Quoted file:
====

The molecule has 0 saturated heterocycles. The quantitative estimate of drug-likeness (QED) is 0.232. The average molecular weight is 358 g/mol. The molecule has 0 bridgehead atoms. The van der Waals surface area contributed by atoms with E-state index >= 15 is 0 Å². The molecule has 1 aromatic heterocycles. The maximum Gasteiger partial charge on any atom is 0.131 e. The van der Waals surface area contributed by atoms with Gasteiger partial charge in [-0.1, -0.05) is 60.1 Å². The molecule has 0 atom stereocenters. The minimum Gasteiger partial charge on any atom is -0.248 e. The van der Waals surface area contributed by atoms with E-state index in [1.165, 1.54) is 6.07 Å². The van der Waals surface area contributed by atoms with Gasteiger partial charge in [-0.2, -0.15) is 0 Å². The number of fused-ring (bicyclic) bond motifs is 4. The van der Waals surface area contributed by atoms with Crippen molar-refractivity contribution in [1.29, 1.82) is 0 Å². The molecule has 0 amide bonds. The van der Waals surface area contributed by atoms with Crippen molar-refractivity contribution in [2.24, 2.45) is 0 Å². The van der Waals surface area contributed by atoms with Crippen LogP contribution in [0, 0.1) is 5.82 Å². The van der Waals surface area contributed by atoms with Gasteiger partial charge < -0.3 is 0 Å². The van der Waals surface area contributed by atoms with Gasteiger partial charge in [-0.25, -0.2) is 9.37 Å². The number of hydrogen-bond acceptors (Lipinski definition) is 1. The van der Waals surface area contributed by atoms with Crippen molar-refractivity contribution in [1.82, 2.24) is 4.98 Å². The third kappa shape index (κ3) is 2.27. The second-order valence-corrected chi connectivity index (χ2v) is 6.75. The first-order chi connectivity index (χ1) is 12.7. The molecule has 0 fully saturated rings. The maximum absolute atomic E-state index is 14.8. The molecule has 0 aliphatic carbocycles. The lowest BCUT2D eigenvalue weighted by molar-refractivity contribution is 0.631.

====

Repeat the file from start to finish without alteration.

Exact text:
The molecule has 0 saturated heterocycles. The quantitative estimate of drug-likeness (QED) is 0.232. The average molecular weight is 358 g/mol. The molecule has 0 bridgehead atoms. The van der Waals surface area contributed by atoms with E-state index >= 15 is 0 Å². The molecule has 1 aromatic heterocycles. The maximum Gasteiger partial charge on any atom is 0.131 e. The van der Waals surface area contributed by atoms with Gasteiger partial charge in [-0.1, -0.05) is 60.1 Å². The molecule has 0 atom stereocenters. The minimum Gasteiger partial charge on any atom is -0.248 e. The van der Waals surface area contributed by atoms with E-state index in [1.165, 1.54) is 6.07 Å². The van der Waals surface area contributed by atoms with Gasteiger partial charge in [-0.2, -0.15) is 0 Å². The number of fused-ring (bicyclic) bond motifs is 4. The van der Waals surface area contributed by atoms with Crippen molar-refractivity contribution in [1.29, 1.82) is 0 Å². The molecule has 0 amide bonds. The van der Waals surface area contributed by atoms with Crippen molar-refractivity contribution in [2.24, 2.45) is 0 Å². The van der Waals surface area contributed by atoms with Crippen LogP contribution in [0, 0.1) is 5.82 Å². The van der Waals surface area contributed by atoms with Gasteiger partial charge < -0.3 is 0 Å². The van der Waals surface area contributed by atoms with Gasteiger partial charge in [-0.25, -0.2) is 9.37 Å². The number of hydrogen-bond acceptors (Lipinski definition) is 1. The van der Waals surface area contributed by atoms with Crippen molar-refractivity contribution in [1.82, 2.24) is 4.98 Å². The third kappa shape index (κ3) is 2.27. The second-order valence-corrected chi connectivity index (χ2v) is 6.75. The first-order chi connectivity index (χ1) is 12.7. The molecule has 0 fully saturated rings. The maximum absolute atomic E-state index is 14.8. The molecule has 0 aliphatic carbocycles. The lowest BCUT2D eigenvalue weighted by molar-refractivity contribution is 0.631.